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Showing most liked content since 04/15/2018 in all areas

  1. 1 point
    I just did a track day, and during the day I got to thinking that I really need to start using my knee sliders and get comfortable using them. After a lot of big improvements in quick succession (suspension upgrades that gave much better feel & improved confidence, started using tyre warmers so I gun it into the first corner and don't waste time) I've found myself getting surprised the few times a knee slider touches down. Sometimes it's just because my inside leg bounces and the slider almost "slaps" the track over a bumpy section, other times it's just that I'm carrying that much lean angle. I've never focussed on getting my knee down, I've spent all my time working on other areas of my riding which is finally all coming together and paying off big time! Speed is not a problem, today was the first time I rode in the fastest group and I probably should have been there for a little while. I am probably the only person in the group that doesn't get knee down. But my riding style means that I don't have such an exaggerated "leg out" body position, in fact usually I pull my leg in towards the bike. So I'm never expecting it when the slider touches down and it has been catching me off guard, sometimes I actually check up and roll off the throttle slightly, which then puts me off and I loose the rhythm for the rest of the lap and a bit. So the question is - how do I go about getting used to using the knee sliders? Just keep doing what I'm doing... and try to get used to the feeling when it happens? It feels like I'm backwards with all this - usually people put all their effort into getting knee down to look cool, then focus on actually developing good riding technique - I went straight to the technique, "cool factor" be damned. Haha Has anyone else found themselves in this situation - being fast, but totally unfamiliar with getting your knee down?? Cheers for any ideas or suggestions!
  2. 1 point
    Perhaps we should have been discussing this instead. Only corollary that I could think of would be Garry McCoy’s sliding style of cornering, where he’d light up the rear, swinging the thing around the steering head. Caught a lot of flak until he won a GP race like that AND it was found that the tire was no worse for wear as only the top surface was heating up.
  3. 1 point
    Because all the gears and sprockets that link the crankshaft with the rear wheel act like a lever: the rotational speed of the rear wheel gets reduced while its applicable torque increases. For the same degree of openning of the throtle, resisting load and rpm's, the engine generates certain amount of torque or rotational force. We have to work around that more or less constant amount of torque, playing with the gears, just like it happens with a bicycle. For a greater resistive load (going uphill, for example), we have to sacrifice rotational speed of the rear wheel in order to have greater torque there; hence, we switch to lower gears. One trick for riding in the rain is to corner using a taller than normal gear, which "weakens" the available torque of the rear wheel, which creates an extra safety margin regarding any mistake with excessive throttle that could overwhelm the marginal available traction. https://www.youtube.com/watch?v=3Tc3VIDQvh0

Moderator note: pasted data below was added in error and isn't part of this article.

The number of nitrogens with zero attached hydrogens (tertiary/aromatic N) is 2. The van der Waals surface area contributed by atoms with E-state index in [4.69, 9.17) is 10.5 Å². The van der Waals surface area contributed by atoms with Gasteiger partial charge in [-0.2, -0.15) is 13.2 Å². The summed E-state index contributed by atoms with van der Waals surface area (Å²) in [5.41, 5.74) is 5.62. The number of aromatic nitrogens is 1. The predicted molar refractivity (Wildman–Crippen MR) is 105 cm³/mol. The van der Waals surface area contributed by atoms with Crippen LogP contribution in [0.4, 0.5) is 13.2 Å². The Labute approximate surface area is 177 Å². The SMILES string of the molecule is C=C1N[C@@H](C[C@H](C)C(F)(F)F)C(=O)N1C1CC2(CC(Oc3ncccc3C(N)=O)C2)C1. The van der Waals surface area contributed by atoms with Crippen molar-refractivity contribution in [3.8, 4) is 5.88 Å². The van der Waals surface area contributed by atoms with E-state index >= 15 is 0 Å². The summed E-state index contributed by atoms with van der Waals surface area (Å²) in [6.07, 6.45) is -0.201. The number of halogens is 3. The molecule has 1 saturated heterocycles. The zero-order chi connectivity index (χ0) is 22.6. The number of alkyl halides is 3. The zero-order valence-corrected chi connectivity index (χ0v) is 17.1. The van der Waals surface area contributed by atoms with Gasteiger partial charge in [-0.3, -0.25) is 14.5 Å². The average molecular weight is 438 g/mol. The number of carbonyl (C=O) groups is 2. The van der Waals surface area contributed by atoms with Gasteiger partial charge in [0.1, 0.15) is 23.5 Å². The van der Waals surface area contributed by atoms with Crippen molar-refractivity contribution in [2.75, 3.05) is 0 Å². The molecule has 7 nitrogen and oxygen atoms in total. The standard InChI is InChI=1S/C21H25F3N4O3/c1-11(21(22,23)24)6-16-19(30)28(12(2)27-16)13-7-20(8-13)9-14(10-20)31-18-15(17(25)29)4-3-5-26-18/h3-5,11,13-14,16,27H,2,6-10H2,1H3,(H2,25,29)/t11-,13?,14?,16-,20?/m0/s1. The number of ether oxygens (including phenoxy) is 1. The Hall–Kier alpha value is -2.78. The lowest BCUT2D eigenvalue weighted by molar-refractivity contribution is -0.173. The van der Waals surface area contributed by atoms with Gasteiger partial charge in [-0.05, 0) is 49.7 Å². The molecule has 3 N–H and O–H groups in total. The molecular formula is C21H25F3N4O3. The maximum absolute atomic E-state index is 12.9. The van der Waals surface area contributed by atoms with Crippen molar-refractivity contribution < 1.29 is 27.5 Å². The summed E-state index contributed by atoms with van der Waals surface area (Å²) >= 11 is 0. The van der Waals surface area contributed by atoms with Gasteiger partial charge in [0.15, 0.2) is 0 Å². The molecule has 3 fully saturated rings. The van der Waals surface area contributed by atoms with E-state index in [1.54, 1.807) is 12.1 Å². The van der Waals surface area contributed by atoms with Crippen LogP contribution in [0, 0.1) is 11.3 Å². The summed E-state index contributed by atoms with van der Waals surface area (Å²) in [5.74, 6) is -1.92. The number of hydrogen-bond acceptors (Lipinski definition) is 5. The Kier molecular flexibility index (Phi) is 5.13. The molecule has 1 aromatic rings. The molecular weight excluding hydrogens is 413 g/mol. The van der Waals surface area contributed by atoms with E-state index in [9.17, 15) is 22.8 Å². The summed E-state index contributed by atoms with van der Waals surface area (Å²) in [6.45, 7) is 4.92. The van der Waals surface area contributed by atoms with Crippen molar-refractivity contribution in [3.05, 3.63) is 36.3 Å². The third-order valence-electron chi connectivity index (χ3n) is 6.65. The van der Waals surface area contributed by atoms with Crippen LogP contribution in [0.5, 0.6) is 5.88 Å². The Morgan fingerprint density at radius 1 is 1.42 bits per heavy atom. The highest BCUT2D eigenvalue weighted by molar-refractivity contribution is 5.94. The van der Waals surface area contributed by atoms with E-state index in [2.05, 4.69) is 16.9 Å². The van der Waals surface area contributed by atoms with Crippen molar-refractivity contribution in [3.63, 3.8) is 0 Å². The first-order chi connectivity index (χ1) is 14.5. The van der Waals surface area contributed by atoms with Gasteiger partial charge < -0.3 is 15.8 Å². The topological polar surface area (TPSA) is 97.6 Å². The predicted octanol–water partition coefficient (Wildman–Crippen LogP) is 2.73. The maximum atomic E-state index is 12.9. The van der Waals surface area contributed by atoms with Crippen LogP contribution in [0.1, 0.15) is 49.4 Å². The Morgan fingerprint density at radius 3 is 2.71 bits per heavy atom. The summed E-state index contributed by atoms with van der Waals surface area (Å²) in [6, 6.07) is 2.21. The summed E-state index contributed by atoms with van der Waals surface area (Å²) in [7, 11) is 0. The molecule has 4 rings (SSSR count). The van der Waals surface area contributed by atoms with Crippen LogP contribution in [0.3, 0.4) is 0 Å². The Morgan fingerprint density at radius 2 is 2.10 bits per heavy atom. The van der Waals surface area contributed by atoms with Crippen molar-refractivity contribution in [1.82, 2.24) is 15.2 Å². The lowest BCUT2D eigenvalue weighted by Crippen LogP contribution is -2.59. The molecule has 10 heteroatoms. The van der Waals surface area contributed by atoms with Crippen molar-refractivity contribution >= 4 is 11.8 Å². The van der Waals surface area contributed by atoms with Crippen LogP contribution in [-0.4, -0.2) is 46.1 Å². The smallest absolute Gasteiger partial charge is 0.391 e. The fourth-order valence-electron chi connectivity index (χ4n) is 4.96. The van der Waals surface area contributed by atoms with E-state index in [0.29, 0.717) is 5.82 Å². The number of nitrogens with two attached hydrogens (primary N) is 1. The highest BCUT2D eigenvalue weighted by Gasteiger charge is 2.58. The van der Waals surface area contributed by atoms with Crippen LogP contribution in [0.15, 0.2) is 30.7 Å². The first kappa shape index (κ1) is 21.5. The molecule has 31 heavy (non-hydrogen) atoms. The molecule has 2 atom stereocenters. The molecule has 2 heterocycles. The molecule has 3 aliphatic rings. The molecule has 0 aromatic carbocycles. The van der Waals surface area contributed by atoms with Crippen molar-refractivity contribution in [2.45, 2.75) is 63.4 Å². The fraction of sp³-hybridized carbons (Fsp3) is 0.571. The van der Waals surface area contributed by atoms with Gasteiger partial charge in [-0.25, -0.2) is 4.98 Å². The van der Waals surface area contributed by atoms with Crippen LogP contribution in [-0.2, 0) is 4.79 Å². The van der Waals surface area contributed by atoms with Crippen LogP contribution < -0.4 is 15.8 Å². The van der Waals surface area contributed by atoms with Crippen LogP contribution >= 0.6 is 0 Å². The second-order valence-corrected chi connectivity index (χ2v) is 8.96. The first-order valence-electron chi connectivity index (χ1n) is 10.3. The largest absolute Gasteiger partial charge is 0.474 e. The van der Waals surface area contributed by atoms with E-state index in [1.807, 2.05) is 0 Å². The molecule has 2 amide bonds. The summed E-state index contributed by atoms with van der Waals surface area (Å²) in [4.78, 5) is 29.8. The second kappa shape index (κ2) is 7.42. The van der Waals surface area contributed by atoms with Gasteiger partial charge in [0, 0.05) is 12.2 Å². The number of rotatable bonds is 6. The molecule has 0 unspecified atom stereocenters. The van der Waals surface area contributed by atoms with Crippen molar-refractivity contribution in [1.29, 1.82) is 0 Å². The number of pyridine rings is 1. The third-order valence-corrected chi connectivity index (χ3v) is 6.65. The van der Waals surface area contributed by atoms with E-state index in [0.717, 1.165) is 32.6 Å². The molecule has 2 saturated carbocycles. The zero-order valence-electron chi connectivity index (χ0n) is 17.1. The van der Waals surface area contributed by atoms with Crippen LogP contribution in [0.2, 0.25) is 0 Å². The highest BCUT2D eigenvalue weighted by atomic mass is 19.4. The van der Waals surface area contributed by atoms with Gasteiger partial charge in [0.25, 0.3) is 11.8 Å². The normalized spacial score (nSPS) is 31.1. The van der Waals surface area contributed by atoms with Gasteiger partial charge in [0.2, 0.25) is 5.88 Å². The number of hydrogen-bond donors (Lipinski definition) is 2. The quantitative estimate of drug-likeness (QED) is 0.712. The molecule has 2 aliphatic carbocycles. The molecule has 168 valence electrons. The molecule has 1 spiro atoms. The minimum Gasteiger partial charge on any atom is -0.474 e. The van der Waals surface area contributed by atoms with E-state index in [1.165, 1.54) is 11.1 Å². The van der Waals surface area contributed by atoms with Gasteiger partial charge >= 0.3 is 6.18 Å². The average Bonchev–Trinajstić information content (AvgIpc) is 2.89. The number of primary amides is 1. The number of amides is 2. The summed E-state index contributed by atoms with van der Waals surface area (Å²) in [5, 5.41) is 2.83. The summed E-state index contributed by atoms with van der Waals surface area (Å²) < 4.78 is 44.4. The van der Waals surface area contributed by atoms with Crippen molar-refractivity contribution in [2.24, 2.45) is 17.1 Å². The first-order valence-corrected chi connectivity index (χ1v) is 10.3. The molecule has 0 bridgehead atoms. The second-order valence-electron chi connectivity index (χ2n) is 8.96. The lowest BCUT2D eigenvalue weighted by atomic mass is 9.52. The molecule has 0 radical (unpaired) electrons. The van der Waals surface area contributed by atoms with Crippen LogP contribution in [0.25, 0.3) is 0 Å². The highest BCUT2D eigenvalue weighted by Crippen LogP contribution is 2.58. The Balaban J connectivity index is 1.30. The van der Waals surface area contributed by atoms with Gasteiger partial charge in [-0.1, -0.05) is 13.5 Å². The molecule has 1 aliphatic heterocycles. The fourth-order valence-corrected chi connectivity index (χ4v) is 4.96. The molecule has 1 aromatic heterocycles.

4. 1 point
    Just so we are clear, I'm talking about higher rpm while already leaned over, which is not the same thing as having some throttle on while steering the bike. The bike feels more stable in the turn at higher rpm because the lean angle is set and it doesn't want to change because of the increased gyroscopic effect. For me on the S1000rr it can feel more stable at a higher rpm (lower gear) in a slow tight turn like the last few turns at Streets of Willow or Turn 9 at ACS, less reactive to rider movement or rough throttle inputs because the lean angle doesn't change as easily, and the more immediate throttle response when picking up the gas helps me to get better throttle control. Feeling a desire or need to have some throttle on when ENTERING a turn tells you something about your entry speed, do you remember what?